An adult Weimaraner weighing 25 kilos should be fed about 276–363 grams, taking into consideration his activity level. If he weighs 30 kilos, offer 307–404 grams. For a Weimaraner that weighs 32–37 kilos, give 322–482 grams.
The average lifespan of a Weimaraner is 11–14 years. This large dog breed is robust and healthy and faces only a few hereditary issues. The Weimaraner dog breed is also known to be affected by several health issues like:
The Weimaraner can be affected by gastric torsion or gastric dilatation and volvulus (GDV). This condition is a result of the twisting of the stomach, which leads to the accumulation of gas or liquid in the digestive tract. Bloat is extremely deadly as it can cut off the blood supply and cause internal organ damage.
The Weimaraner breed is highly at risk of developing this health problem as bloat often occurs in large and deep-chested dogs.
According to a study done by Purdue University School of Veterinary Medicine, the Weimaraner breed ranks 4th in the list of breeds that are most likely to suffer from GDV.
If your dog has a bloated stomach, it is a sign that he has canine bloat. Bring him to the vet as quickly as possible. Treating GDV will require surgery.
The Weimaraner dog breed can potentially have hip dysplasia, one of the most common health problems in large and giant dogs. It is an orthopedic condition caused by improper joint development.
Weimaraners with this disease have difficulty in movement as this condition causes pain in their rear legs. They may end up limping and even lose mobility on their hind legs.
This health condition is often hereditary, but injuries and improper diet and exercise can also cause it. Always make sure to feed your dog a healthy and balanced diet. Avoid overfeeding as it can cause weight gain, which can strain his joints.
Limit your dog’s exercises. Moreover, high-impact activities should be avoided, such as jumping up and down the stairs. There are varying options to treat this bone and joint problem, which can range from medical therapy to surgery.
Tricuspid Valve Dysplasia (TVD)
TVD in the Weimaraner breed is a congenital and hereditary cardiovascular disease commonly found in large dogs. It is caused by a defect in the tricuspid valve, resulting in abnormal blood flow.
Weimaraners with mild cases of TVD can be cured through medications, a low-salt diet, and weight management. A Weimaraner puppy with mild TVD can live a normal life. It is a different matter for a puppy with severe TVD, as he may not live to see his first birthday.
Affected Weimaraners often require tricuspid valve replacement surgery for treatment. However, note that this is an extremely risky option.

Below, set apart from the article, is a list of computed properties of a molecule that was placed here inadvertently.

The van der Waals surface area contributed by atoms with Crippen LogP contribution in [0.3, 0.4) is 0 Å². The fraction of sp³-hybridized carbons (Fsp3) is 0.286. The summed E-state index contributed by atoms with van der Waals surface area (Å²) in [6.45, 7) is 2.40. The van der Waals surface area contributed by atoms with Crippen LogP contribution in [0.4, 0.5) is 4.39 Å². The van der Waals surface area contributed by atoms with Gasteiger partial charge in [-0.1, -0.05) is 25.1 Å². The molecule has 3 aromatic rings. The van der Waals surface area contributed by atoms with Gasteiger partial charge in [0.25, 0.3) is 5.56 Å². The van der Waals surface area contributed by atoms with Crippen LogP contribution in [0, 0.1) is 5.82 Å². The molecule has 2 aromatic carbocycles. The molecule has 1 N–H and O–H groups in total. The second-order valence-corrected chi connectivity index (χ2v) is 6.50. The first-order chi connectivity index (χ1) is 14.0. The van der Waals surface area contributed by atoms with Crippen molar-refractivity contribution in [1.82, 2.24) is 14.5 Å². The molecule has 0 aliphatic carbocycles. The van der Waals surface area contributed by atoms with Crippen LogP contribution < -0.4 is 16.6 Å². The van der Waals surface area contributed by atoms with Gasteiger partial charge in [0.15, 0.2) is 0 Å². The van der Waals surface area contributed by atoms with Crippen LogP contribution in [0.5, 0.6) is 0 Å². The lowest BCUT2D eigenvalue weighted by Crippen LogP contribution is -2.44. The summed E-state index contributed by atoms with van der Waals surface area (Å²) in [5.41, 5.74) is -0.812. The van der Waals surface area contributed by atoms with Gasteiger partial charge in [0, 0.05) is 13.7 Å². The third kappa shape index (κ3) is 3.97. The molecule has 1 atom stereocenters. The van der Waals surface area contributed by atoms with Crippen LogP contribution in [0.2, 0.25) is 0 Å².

The Weimaraner breed will need to undergo various health tests, including hip, eye, and thyroid evaluation. These tests will determine the likelihood of the dog developing the said diseases. Be sure to buy a puppy from a reputable breeder whose breeding dogs have undergone these tests.
How to exercise your Weimaraner
The Weimaraner, being a very intelligent and active dog breed, does not easily tire out. If your dog is not given a proper outlet to let out his pent-up energy, he may develop destructive tendencies such as incessant barking, digging, and destroying furniture.
Thus, the Weimaraner dog breed should be exercised for at least 2 hours daily. The activity should involve a combination of physical and mental stimulation.
A well-bred Weimaraner puppy will cost £400–£900. The total cost for his dog food is between £40 and £50 a month.
His dog accessories and equipment such as food bowls, lead, collar, and the bed will cost around £200 depending on the brand.
Weimaraner medical fees, including vaccinations, routine checks, and annual boosters, can reach approximately £320–£430 annually.
If you opt to get pet insurance, it can cost £30 a month for a basic cover and £67 a month for a lifetime cover. These prices vary depending on your dog’s health, age, size, weight, the type of cover you chose, and whether he has pre-existing health conditions.
On average, caring for this dog breed will cost about £80–£120 a month, depending on the type of insurance. This is exclusive of walking or grooming services that you might want to use at times.
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The Weimaraner breed is a majestic dog to behold. Nicknamed the Gray Ghost, with his sleek physique, beautiful silver-gray coat, and energetic personality, you may be seriously contemplating of owning this breed.
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Caring for a Weimaraner often demands a lot of time of patience, and sometimes it can be overwhelming. To lend you a helping hand, we will point out the specific needs of this medium-to-large breed and how to address them.